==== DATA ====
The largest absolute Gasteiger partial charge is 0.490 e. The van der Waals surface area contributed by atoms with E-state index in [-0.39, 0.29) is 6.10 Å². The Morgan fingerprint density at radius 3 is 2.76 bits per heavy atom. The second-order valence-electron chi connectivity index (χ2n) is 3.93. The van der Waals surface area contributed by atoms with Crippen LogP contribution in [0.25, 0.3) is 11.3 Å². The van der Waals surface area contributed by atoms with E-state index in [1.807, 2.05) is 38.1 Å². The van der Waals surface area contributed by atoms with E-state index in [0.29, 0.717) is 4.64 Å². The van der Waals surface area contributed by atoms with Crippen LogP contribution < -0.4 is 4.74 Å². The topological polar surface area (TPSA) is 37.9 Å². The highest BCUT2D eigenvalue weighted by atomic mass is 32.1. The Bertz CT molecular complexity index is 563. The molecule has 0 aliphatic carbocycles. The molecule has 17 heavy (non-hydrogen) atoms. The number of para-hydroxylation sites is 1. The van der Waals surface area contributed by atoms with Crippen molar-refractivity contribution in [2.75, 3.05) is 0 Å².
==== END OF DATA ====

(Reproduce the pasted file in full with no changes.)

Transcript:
The largest absolute Gasteiger partial charge is 0.490 e. The van der Waals surface area contributed by atoms with E-state index in [-0.39, 0.29) is 6.10 Å². The Morgan fingerprint density at radius 3 is 2.76 bits per heavy atom. The second-order valence-electron chi connectivity index (χ2n) is 3.93. The van der Waals surface area contributed by atoms with Crippen LogP contribution in [0.25, 0.3) is 11.3 Å². The van der Waals surface area contributed by atoms with E-state index in [1.807, 2.05) is 38.1 Å². The van der Waals surface area contributed by atoms with E-state index in [0.29, 0.717) is 4.64 Å². The van der Waals surface area contributed by atoms with Crippen LogP contribution < -0.4 is 4.74 Å². The topological polar surface area (TPSA) is 37.9 Å². The highest BCUT2D eigenvalue weighted by atomic mass is 32.1. The Bertz CT molecular complexity index is 563. The molecule has 0 aliphatic carbocycles. The molecule has 17 heavy (non-hydrogen) atoms. The number of para-hydroxylation sites is 1. The van der Waals surface area contributed by atoms with Crippen molar-refractivity contribution in [2.75, 3.05) is 0 Å².